Be sure each blog post is valuable and engaging for the persona you’re targeting. Your goal here is to educate, not to sell. Elaborate on a single point from your premium content, and then provide a Call-to-action at the bottom of your post to lead visitors to the related landing page.
The purpose of these posts is to engage the reader, provide them with an answer to their question, and offer them an opportunity to take a next step to learn more by downloading your content offer.
6) Review the analytics
Once your campaign is complete it’s time to dig into the data to find out what worked and what didn’t. This includes analyzing:
- Emails. This includes the amount sent, opened, the opened percentage, and how many of the opened emails were then clicked and the click-through rate. This will tell you whether the email was a complete flop or if it’s just the subject line or maybe where the call to action link is placed within the email.
- Landing pages. Make sure to take a look at the new contacts, customer views, and the submission rate. How did it measure up to past landing pages. Was there one that really took off? Was there one that was viewed a lot but received no submissions?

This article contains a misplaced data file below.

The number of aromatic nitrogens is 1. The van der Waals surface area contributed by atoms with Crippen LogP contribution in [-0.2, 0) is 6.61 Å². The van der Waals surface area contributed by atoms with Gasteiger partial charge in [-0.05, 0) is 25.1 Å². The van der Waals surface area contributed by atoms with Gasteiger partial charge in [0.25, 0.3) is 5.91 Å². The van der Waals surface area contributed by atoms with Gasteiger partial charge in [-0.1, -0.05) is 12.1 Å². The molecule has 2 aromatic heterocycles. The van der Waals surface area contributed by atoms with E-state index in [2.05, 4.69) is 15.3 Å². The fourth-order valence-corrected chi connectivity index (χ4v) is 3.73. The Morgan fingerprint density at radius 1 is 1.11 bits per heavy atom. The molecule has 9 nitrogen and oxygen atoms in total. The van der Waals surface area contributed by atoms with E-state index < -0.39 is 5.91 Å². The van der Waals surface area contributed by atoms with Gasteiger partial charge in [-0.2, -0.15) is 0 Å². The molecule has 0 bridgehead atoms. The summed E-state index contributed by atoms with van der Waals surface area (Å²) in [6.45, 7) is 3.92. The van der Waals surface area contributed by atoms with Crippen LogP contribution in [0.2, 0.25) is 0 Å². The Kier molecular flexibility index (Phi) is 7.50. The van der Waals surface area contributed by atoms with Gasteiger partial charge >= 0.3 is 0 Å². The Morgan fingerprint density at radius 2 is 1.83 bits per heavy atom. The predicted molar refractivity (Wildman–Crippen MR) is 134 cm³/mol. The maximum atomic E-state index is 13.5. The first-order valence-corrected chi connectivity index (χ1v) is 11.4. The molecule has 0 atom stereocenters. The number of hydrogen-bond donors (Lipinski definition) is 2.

- Calls to action. How many views did the CTA receive, how many times was it clicked, and how many submissions did you receive? If it was viewed often but no one clicked you may want to take a look at color. Is it too dull? If the color was right-on, make sure your text is compelling enough for people to click.
- Blog posts. You should have at least 12 blog posts for your 12-week campaign. How did these blogs do? Were topics that offered tips and trick more popular or did ones that had odd numbers in the title hit the mark?
- Social Media. You should be socializing all your blog posts and your landing pages. Were there Tweets that drew more attention than others? Did LinkedIn draw more new visitors than Twitter?
These analytics can help you decide what to keep, revamp or replace for your next campaign.
Setting up a successful strategy takes time but will pay off with results and the analytics to back it up. Want to learn more about how to make the most of your inbound marketing? Subscribe to our blog and get articles like this in your inbox once a week.